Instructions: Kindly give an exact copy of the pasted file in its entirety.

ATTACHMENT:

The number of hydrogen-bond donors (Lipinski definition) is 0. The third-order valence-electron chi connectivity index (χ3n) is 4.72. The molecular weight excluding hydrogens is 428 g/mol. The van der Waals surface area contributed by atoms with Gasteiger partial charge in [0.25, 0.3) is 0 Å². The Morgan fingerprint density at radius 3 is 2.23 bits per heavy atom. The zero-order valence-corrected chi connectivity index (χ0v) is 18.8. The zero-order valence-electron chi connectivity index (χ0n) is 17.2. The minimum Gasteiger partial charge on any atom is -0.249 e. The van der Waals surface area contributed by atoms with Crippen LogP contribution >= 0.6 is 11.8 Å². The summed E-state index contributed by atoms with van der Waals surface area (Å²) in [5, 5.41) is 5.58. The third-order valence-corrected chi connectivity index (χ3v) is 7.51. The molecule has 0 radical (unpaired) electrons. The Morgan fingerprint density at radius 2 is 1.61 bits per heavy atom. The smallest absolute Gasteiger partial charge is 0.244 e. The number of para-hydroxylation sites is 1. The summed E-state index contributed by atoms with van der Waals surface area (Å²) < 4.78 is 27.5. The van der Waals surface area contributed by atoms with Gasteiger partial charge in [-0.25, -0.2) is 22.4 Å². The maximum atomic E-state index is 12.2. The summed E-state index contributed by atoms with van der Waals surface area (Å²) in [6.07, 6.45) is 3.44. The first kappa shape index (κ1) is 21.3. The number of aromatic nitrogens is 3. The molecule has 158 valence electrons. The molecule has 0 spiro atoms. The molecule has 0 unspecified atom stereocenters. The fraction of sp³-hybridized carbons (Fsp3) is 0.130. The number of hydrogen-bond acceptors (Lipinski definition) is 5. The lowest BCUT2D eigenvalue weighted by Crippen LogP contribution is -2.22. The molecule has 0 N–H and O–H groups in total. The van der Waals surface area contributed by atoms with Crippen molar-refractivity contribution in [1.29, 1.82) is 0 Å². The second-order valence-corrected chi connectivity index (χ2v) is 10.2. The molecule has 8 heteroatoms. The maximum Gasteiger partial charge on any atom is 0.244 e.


The number of hydrogen-bond donors (Lipinski definition) is 0. The third-order valence-electron chi connectivity index (χ3n) is 4.72. The molecular weight excluding hydrogens is 428 g/mol. The van der Waals surface area contributed by atoms with Gasteiger partial charge in [0.25, 0.3) is 0 Å². The Morgan fingerprint density at radius 3 is 2.23 bits per heavy atom. The zero-order valence-corrected chi connectivity index (χ0v) is 18.8. The zero-order valence-electron chi connectivity index (χ0n) is 17.2. The minimum Gasteiger partial charge on any atom is -0.249 e. The van der Waals surface area contributed by atoms with Crippen LogP contribution >= 0.6 is 11.8 Å². The summed E-state index contributed by atoms with van der Waals surface area (Å²) in [5, 5.41) is 5.58. The third-order valence-corrected chi connectivity index (χ3v) is 7.51. The molecule has 0 radical (unpaired) electrons. The Morgan fingerprint density at radius 2 is 1.61 bits per heavy atom. The smallest absolute Gasteiger partial charge is 0.244 e. The number of para-hydroxylation sites is 1. The summed E-state index contributed by atoms with van der Waals surface area (Å²) < 4.78 is 27.5. The van der Waals surface area contributed by atoms with Gasteiger partial charge in [-0.25, -0.2) is 22.4 Å². The maximum atomic E-state index is 12.2. The summed E-state index contributed by atoms with van der Waals surface area (Å²) in [6.07, 6.45) is 3.44. The first kappa shape index (κ1) is 21.3. The number of aromatic nitrogens is 3. The molecule has 158 valence electrons. The molecule has 0 spiro atoms. The molecule has 0 unspecified atom stereocenters. The fraction of sp³-hybridized carbons (Fsp3) is 0.130. The number of hydrogen-bond acceptors (Lipinski definition) is 5. The lowest BCUT2D eigenvalue weighted by Crippen LogP contribution is -2.22. The molecule has 0 N–H and O–H groups in total. The van der Waals surface area contributed by atoms with Crippen molar-refractivity contribution in [1.29, 1.82) is 0 Å². The second-order valence-corrected chi connectivity index (χ2v) is 10.2. The molecule has 8 heteroatoms. The maximum Gasteiger partial charge on any atom is 0.244 e.